Kapok

Botanical Name :Ceiba pentandra
Family: Malvaceae
Genus: Ceiba
Species: C. pentandra
Kingdom: Plantae
Order: Malvales

Common Name :Kapok,Silk Cotton Tree, Simal, Red Cotton Tree

Habitat :Ceiba pentandra is native to Mexico, Central America and the Caribbean, northern South America, and (as the variety C. pentandra var. guineensis) to tropical west Africa.

Description:
The tree grows to 60-70 m (200-230 ft) tall and has a very substantial trunk up to 3 m (10 ft) in diameter with buttresses. The trunk and many of the larger branches are often (but not always) crowded with very large, robust simple thorns. The leaves are compound of 5 to 9 leaflets, each up to 20 cm (8 in) and palm like. Adult trees produce several hundred 15 cm (6 in) seed pods. The pods contain seeds surrounded by a fluffy, yellowish fibre that is a mix of lignin and cellulose.

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Medicinal Uses;
The seed, leaves, bark and resin havebeen used to treat dysentery,asthma and kidney disease. Internally it also used for abnormal utrine bleeding,diarrhea in children(gum),bronchial cong (bark,leaves) Externally in bath  , for fevers and headaches (bark,leaves) and wounds(bark). The claim by  Nigerian tradional herbal medicine practiones that the silk cotton tree, barks has antibiotic  properities was investigated. Diabetes mellitus was induced with  streptozotocin and graded dose of the aqueous bark extract caused a statically significant reduction in plasma glucose level in streptozotocin induced diabetic rats.The extract appeared non toxic as evidance by normal serum levels at AST,ALT andbilirubin. The data appear to support the hypoglycemic effects of C. pentandra.
Ceiba pentandra bark decoction has been used as a diuretic, aphrodisiac, and to treat headache, as well as type II diabetes.

Ceiba pentandra is used as an additive to some versions of the hallucinogenic drink Ayahuasca.

Other Uses:
The fibre is light, very buoyant, resilient and resistant to water. The process of harvesting and separating the fibre is labour-intensive and manual. It is difficult to spin but is used as an alternative to down as filling in mattresses, pillows, upholstery, zafus, and stuffed toys such as teddy bears, and for insulation. It was previously much used in life jackets and similar devices until synthetic materials largely replaced the fibre. The seeds produce an oil used locally in soap and that can be used as fertilizer.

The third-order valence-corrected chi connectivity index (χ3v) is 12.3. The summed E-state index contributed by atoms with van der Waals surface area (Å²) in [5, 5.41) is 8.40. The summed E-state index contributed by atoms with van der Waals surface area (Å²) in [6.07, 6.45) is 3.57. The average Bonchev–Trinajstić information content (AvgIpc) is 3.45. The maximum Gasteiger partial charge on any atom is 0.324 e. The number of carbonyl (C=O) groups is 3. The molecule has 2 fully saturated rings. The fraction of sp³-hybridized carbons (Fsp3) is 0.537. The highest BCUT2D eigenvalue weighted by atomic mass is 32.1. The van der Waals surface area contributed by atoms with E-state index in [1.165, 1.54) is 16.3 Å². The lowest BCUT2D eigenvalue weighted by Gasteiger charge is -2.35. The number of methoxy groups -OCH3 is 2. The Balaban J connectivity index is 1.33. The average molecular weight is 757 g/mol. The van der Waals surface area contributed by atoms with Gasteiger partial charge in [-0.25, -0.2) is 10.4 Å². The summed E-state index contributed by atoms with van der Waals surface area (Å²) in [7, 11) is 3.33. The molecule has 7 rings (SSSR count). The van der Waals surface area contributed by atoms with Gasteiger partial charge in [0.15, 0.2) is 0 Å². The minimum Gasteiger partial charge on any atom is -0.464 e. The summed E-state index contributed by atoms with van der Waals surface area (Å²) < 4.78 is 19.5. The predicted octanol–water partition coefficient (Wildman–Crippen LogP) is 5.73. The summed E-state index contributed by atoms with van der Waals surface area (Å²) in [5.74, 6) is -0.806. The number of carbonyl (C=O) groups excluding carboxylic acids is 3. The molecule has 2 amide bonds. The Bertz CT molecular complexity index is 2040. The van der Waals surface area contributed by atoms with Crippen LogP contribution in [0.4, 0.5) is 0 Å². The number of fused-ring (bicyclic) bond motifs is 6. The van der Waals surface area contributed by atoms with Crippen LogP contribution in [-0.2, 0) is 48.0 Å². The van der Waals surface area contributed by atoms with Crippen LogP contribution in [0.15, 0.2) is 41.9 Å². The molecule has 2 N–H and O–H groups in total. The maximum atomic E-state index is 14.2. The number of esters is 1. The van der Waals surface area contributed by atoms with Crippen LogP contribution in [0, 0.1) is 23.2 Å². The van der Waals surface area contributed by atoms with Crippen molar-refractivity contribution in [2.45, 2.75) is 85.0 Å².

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Native tribes along the Amazon River harvest the kapok fibre to wrap around their blowgun darts. The fibres create a seal that allows the pressure to force the dart through the tube.

The commercial tree is most heavily cultivated in the rainforests of Asia, notably in Java (hence its nicknames), Philippines, Malaysia, Hainan Island in China as well as in South America.

The flowers are an important source of nectar and pollen for honeybees.

This tree is the official national tree of Puerto Rico and Guatemala.

Ceiba pentandra is used as an additive to some versions of the hallucinogenic drink Ayahuasca.

Kapok seed oil
A pressed seed oil can be derived from from the seeds of the kapok tree. The oil has a yellow color and a pleasant, mild odor and taste.[1]. It has similar characteristics to cottonseed oil. It becomes rancid quickly when exposed to air. Kapok oil is produced in India, Indonesia and Malaysia. It has an iodine value of 85-100, which makes it a nondrying oil. This means that it does not dry out significantly when exposed to the air.[1]. Kapok oil has some potential as a biofuel and in paint preparation.

Disclaimer:
The information presented herein is intended for educational purposes only. Individual results may vary, and before using any supplements, it is always advisable to consult with your own health care provider.

Resources:
http://en.wikipedia.org/wiki/Ceiba_pentandra
http://www.herbnet.com/Herb%20Uses_IJK.htm

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